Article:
While Alabama Story (currently being staged by Clarence Brown Theatre) playwright Kenneth Jones refers to the setting for his play as the “deep south of the imagination,” for those of us familiar with the deep south – and particularly a deep south of an earlier era, the setting could not be more realistic. The play itself, in fact, is based on the true story of a librarian in Montgomery, Alabama who stood up to a state senator who wanted to censor a number of books he felt promoted a view of the south and of racial relations he felt should not be tolerated.
The play opens with the cast telling Kate Cunningham, in the role of librarian Emily Wheelock Reed, to tell them a story. The story opens with Ms. Cunningham, who is Artist-in-Residence this season at Clarence Brown and Chris Klopatek as her assistant, in his first Clarence Brown appearance. She is from the north and has been State Librarian for the state of Alabama for just over a year. He is from Montgomery and is helping her understand and acclimate to local customs.
In a parallel story to the book which will be challenged, childhood friends Joshua Moore (played by Jade Arnold) who is a black man and Lily Whitfield (played by Brittany Marie Pirozzoli) reunite in a chance meeting and share memories of their childhood. Hers was a privileged life in the “big house,” while his was much less so. In a telling moment, he refers to the shack he and his mother lived in on the property. She bristled at the use of the word, “shack,” saying it was a “carriage house.”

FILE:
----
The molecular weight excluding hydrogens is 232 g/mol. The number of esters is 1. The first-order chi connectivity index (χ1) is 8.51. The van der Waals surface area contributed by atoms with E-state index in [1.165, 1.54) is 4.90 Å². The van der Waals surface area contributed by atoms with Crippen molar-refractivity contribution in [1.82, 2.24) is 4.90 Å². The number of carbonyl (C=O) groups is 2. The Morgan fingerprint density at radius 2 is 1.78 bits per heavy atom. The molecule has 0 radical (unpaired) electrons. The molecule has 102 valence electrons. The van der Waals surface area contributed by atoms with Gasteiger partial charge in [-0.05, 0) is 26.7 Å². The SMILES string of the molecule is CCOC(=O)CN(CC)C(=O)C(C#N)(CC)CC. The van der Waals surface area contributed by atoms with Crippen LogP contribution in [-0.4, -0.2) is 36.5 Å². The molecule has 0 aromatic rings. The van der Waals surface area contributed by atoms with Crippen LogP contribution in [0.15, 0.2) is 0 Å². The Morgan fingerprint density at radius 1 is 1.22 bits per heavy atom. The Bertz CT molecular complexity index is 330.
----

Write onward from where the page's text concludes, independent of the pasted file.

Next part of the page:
The play begins to move when a local paper writes a story detailing the plot of a new children’s book in which a white rabbit marries a black rabbit. The paper attacks the book, whose author Garth Williams (played by David Brian Alley who audiences will fondly remember as “Smee” from Peter and the Starcatcher) serves as a backdrop to the drama. Senator E. W. Higgins (played by Brian Mani) pays an unexpected visit to the librarian and presents her with a list of books he feels should not be included in the library collection.
Presented with humor, this is none-the-less a serious work about some of our most serious topics. Censorship plays a central role in the drama. While the topic of this attempt at censorship, a children’s book with a black and a white rabbit marrying each other, would not raise much issue among most of us today, censorship and attempts at censorship are alive and well in the United States in 2018. You can explore the books most often challenged here. Almost half of the Radcliff College Top 100 books of the century (20th) have been challenged.
The drama is also about race. When Lily and Josh have their chance meeting, she is seated on a bench with her coat draped over the back. When she removes it, a sign on the bench is revealed which says, “whites only.” While they talk, one man stops to ask if she is OK – the implication being that the “boy,” may be bothering her. The racial divide is obvious in the differences in their memories of growing up which, while overlapping considerably, also held clear distinctions between the two.
In a larger sense, the play, making its Tennessee debut, explores the theme of place. Montgomery, Alabama is one place, but it is a very different place for the northern librarian, the southern librarian, the southern white woman, the southern ex-pat black man and the senator. It’s of course true of any place and for any group of people. Knoxville isn’t experienced as the same place for each of us. That diverging view of place presents barriers to communication and relationships.
The play begins its run tonight with the first of two previews and the official opening night on Friday and continues through February 18. Tickets may be purchased here.